Staff Picks: Alicia Vikander, ‘The Witch’ and Taking Black Phillip’s Advice


Need a great book to read, album to listen to, or TV show to get hooked on? The Flavorwire team is here to help: in this weekly feature, our editorial staffers recommend the cultural object or experience they’ve enjoyed most in the past seven days. Scroll through for our picks, and tell us what you’ve been loving in the comments.

The Witch (dir. Robert Eggers)

Many people I like and respect truly hated Robert Eggers’ “New England folk tale” of a Puritan family’s struggle against a witch and the elemental forces of nature she represents. Now that I’ve seen and loved it, I feel the need to rise to its defense. The Witch isn’t a “scary” movie, but it’s also not Eggers’ fault that his film doesn’t neatly fit into any easily marketable genre. Instead, it’s a careful, unsettling slow boil that expertly operates in contrasts: between the claustrophobia of the family unit and the terrifying expanse of the untamed forest; between the comfortable but suffocating confines of religion and the thrilling, dangerous unknown of life outside them. As heroine Thomasin, Anya Taylor-Joy is the eye of a spiritual hurricane, coming more and more into focus as everyone around her unravels. — Alison Herman, TV Editor

Applying Black Phillip’s Words to My Favorite Pretzel

I was conflicted today: I could “staff pick” Black Phillip — who could have been an immensely ineffectual or even mood-breaking aspect of the stunning (see above) The Witch, but rather leaned in a direction of deliberate camp that made it all the more alluring and scary. Or, I could write about my favorite soft pretzel, a feta and black olive lump of divinity (or devilry?!) made by Sigmund’s Pretzel Shop. The soft pretzel would have been tangential to what Flavorwire normally covers — note that we have Music, Film, TV, etc. sections, but lack a pretzel section. However, since I eat the pretzel every day at work, and since it fuels me with sugars with which I can furiously write for 20 or so minutes, I feel it’s fitting. Choosing between the now-famous goat and the pretzel topped with the cheese of its nemesis — the sheep — was my dilemma, until I realized that I didn’t need to choose: Black Phillip and my favorite pretzel are wholly entwined. For one of the reasons everyone has been talking about Black Phillip is because of his gloriously seductive line, “Would you like to live deliciously?” I realize that every day, before purchasing my favorite pretzel, I ask myself the same thing. And since I always end up with pretzel in hand — then in stomach — my answer is always an unequivocal “yes.” I suppose this makes me The Witch. Out with the patriarchy, in with the pretzel. — Moze Halperin, Associate Editor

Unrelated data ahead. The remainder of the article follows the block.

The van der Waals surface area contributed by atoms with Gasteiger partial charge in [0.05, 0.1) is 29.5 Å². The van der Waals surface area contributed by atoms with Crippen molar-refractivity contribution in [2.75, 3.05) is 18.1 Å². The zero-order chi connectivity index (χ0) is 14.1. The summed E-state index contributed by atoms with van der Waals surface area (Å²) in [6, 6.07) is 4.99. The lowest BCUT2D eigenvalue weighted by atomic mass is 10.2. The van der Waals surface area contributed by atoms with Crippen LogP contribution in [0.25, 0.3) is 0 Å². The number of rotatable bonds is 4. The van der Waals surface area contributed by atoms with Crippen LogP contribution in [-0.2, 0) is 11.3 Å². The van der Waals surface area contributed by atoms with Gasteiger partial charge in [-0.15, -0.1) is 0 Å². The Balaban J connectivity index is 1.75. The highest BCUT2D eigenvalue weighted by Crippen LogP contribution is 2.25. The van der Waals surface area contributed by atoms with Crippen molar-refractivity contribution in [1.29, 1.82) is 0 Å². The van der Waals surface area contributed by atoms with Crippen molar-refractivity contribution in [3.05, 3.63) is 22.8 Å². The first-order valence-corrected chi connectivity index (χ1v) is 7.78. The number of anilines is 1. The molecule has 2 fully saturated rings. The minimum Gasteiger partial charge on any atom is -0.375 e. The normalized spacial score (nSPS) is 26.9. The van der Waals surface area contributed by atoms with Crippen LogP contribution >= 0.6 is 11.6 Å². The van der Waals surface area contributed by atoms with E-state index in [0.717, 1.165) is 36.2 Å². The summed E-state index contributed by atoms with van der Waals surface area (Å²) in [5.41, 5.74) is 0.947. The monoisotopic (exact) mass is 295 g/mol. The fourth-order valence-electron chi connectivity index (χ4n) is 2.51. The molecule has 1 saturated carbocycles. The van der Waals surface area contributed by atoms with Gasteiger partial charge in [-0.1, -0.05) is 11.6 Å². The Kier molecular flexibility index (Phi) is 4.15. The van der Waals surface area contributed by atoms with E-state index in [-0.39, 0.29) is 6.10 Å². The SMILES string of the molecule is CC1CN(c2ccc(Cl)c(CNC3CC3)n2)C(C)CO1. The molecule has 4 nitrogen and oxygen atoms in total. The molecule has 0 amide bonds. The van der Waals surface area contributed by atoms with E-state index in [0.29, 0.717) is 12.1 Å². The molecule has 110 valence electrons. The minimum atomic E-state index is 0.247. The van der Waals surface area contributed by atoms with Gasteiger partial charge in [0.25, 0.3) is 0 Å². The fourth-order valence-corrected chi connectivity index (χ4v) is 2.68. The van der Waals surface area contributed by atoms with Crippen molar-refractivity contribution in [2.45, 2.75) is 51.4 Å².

Eliot Sumner — Information

Being the progeny of pop music royalty carries with it palpable expectations; when you sound eerily like your famous rock star dad, you kinda know what you’re in for. But most of Information, the latest record from Eliot Sumner, Sting’s daughter, sounds weirder than anything by The Police. There’s garage rock, acoustic ballad, and synth pop influences, but somehow the record’s aesthetic still feels coherent. Color us impressed. — Matthew Ismael Ruiz, Music Editor

Alicia Vikander in The Danish Girl